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    I totally agree. Respect is a two way street. My parents and grandparents were respectable people and I kind of grew up the way Kyooms spoke of except in some cases my grand parents (when I was at their home) expected me to be a part of certain conversations they talked alot about politics, history culture and of course the behavior of our people. Of course I didnt engage in grown folks private conversations even if it right out in the open (LOL). None the less parents have to act reasonable and respect their children's rights as individuals i.e the right to disagree with and ask questions about certain things. I have 2 children and I try not to come off as a bully because there is a difference between being a bully and a disciplinarian. When my 4 year old asks questions about certain things I explain why he has to do them the way I told him or why he cant have or do something, other wise he would have a limited understanding of things that he really should know about. Example, he might ask "why cant I have cake?" or "Why cant I watch tv right now?" I explain instead of just saying "because I said so" I hated being told that and was tired of hearing it as a kid, it made no sense then and it still doesnt today. Now of course I dont explain every single detail for everything because he obviously has a limited capacity to understand at his age. Even so, I believe in giving reasons for what I do and say because I have my reasons and not just because "I said so", how else are they gonna learn? This is why so many kids go to school with out a clue because no one took the time to explain anything they just tell em "cuz I said so" for everything. I had friends who had parents like that, just glad they werent mine lol.
     
  5. bitsy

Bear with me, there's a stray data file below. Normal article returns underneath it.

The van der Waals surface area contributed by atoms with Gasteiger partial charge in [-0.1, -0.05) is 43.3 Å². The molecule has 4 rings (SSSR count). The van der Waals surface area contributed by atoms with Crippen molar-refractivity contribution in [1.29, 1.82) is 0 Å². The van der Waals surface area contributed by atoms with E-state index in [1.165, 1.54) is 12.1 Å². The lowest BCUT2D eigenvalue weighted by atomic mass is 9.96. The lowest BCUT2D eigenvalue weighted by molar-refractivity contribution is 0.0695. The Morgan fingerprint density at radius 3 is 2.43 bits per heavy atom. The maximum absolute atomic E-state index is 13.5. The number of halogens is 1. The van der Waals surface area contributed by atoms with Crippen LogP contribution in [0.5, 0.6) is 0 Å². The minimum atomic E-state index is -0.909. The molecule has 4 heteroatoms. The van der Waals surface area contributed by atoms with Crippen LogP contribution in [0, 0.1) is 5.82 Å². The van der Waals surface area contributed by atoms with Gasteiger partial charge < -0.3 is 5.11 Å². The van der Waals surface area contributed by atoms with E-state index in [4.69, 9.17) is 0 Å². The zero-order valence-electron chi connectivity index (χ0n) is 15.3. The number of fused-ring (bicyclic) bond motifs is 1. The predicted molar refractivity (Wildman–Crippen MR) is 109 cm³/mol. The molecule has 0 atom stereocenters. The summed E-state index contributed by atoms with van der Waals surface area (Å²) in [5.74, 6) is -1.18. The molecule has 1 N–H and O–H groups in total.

bitsy New Member MEMBER

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    Respect is like an attitude, it's the way a child says something. I don't think it's disrespectful to disagree with someone, even if it's child to parents, but people have to learn tactful ways to say things . . . it's an art. If a message is coming from a place of love and value, then I think it's ok.
     
  6. $$RICH$$

    $$RICH$$ Lyon King Admin. STAFF

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    I agree with all above , it's not disagreeing but how you do it and in what tone
    when love is in the air and both open then it makes it more of a parent/child connection

    I been there as a child and as well a parent .
     
  7. baller

    baller Well-Known Member MEMBER

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    as parents, we are obligated to teach our children how to communicate with others...including ourselves. i could tell my parents about anything...respectfully. my children could talk to me about anything...respectfully. disagreeing isn't disrespecting...unless done disrespectfully. there is an attitude of respect...just as there is an attitude of disrespect. at seven years old, my youngest son told me that he hated me. there was no yelling and screaming, no name calling, no pointing fingers. he did it respectfully...and i listened. in talking, i found out the root cause of his misdirected anger. but he never retracted the statement. and i was okay with that. a few years later, we were talking about how we felt about each other...and i reminded him that he hated me. he laughed and said, "Dad, you know i never hated you. i was just mad at you about some things i didn't like. but we got that straight."

    as grown men--34, 32, & 28--my sons are very respectful, not only of me, but of all adults...older than themselves. they still say "yes sir & yes ma'am." but they've always demanded the same respect. as a child, my middle son, Kenyatta, never liked being called a boy. and if you crossed that line, he would respectfully tell you what his name is. i've seen him give his name three times before going off. once, a neighbor--an older guy--crossed that line. when Ken finally went off on him--at nine years old--the guy looked at me and asked, "are you gon' let him talk to me like that?" i told him, "he told you three times that his name isn't boy...and he told you what his name is. if you want him to respect you...you have to respect him." he left my house without apologizing to my son--an issue that i later took up with him.